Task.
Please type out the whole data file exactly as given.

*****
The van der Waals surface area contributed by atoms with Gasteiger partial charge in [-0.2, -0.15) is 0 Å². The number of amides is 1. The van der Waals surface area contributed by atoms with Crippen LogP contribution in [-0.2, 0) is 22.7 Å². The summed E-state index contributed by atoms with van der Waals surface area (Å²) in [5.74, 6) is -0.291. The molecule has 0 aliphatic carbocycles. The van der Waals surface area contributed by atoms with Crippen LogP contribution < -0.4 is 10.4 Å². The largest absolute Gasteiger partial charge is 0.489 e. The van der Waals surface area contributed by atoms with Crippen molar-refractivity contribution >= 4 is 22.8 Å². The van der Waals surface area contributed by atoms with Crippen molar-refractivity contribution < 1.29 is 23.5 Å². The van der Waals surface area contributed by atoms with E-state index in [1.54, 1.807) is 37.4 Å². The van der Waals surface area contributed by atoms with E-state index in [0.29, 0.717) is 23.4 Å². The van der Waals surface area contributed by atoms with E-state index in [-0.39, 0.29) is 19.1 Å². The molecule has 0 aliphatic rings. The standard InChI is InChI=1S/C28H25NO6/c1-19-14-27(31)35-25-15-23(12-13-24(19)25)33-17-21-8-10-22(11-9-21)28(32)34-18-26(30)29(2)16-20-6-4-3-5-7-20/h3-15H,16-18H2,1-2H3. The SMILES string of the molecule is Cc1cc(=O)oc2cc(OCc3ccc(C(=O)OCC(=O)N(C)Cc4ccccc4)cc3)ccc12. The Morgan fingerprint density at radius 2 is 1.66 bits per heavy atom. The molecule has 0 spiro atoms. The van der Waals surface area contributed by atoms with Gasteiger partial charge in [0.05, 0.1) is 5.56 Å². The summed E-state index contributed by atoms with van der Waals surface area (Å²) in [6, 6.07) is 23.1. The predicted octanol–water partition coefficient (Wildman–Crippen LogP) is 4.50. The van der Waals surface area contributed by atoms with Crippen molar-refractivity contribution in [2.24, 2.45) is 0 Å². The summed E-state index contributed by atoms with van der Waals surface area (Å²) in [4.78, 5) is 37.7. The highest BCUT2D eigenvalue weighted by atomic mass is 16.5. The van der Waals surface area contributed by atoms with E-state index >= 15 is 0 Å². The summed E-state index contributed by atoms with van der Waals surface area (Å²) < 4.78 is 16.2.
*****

The van der Waals surface area contributed by atoms with Gasteiger partial charge in [-0.2, -0.15) is 0 Å². The number of amides is 1. The van der Waals surface area contributed by atoms with Crippen LogP contribution in [-0.2, 0) is 22.7 Å². The summed E-state index contributed by atoms with van der Waals surface area (Å²) in [5.74, 6) is -0.291. The molecule has 0 aliphatic carbocycles. The van der Waals surface area contributed by atoms with Crippen LogP contribution < -0.4 is 10.4 Å². The largest absolute Gasteiger partial charge is 0.489 e. The van der Waals surface area contributed by atoms with Crippen molar-refractivity contribution >= 4 is 22.8 Å². The van der Waals surface area contributed by atoms with Crippen molar-refractivity contribution < 1.29 is 23.5 Å². The van der Waals surface area contributed by atoms with E-state index in [1.54, 1.807) is 37.4 Å². The van der Waals surface area contributed by atoms with E-state index in [0.29, 0.717) is 23.4 Å². The van der Waals surface area contributed by atoms with E-state index in [-0.39, 0.29) is 19.1 Å². The molecule has 0 aliphatic rings. The standard InChI is InChI=1S/C28H25NO6/c1-19-14-27(31)35-25-15-23(12-13-24(19)25)33-17-21-8-10-22(11-9-21)28(32)34-18-26(30)29(2)16-20-6-4-3-5-7-20/h3-15H,16-18H2,1-2H3. The SMILES string of the molecule is Cc1cc(=O)oc2cc(OCc3ccc(C(=O)OCC(=O)N(C)Cc4ccccc4)cc3)ccc12. The Morgan fingerprint density at radius 2 is 1.66 bits per heavy atom. The molecule has 0 spiro atoms. The van der Waals surface area contributed by atoms with Gasteiger partial charge in [0.05, 0.1) is 5.56 Å². The summed E-state index contributed by atoms with van der Waals surface area (Å²) in [6, 6.07) is 23.1. The predicted octanol–water partition coefficient (Wildman–Crippen LogP) is 4.50. The van der Waals surface area contributed by atoms with Crippen molar-refractivity contribution in [2.24, 2.45) is 0 Å². The summed E-state index contributed by atoms with van der Waals surface area (Å²) in [4.78, 5) is 37.7. The highest BCUT2D eigenvalue weighted by atomic mass is 16.5. The van der Waals surface area contributed by atoms with E-state index >= 15 is 0 Å². The summed E-state index contributed by atoms with van der Waals surface area (Å²) < 4.78 is 16.2.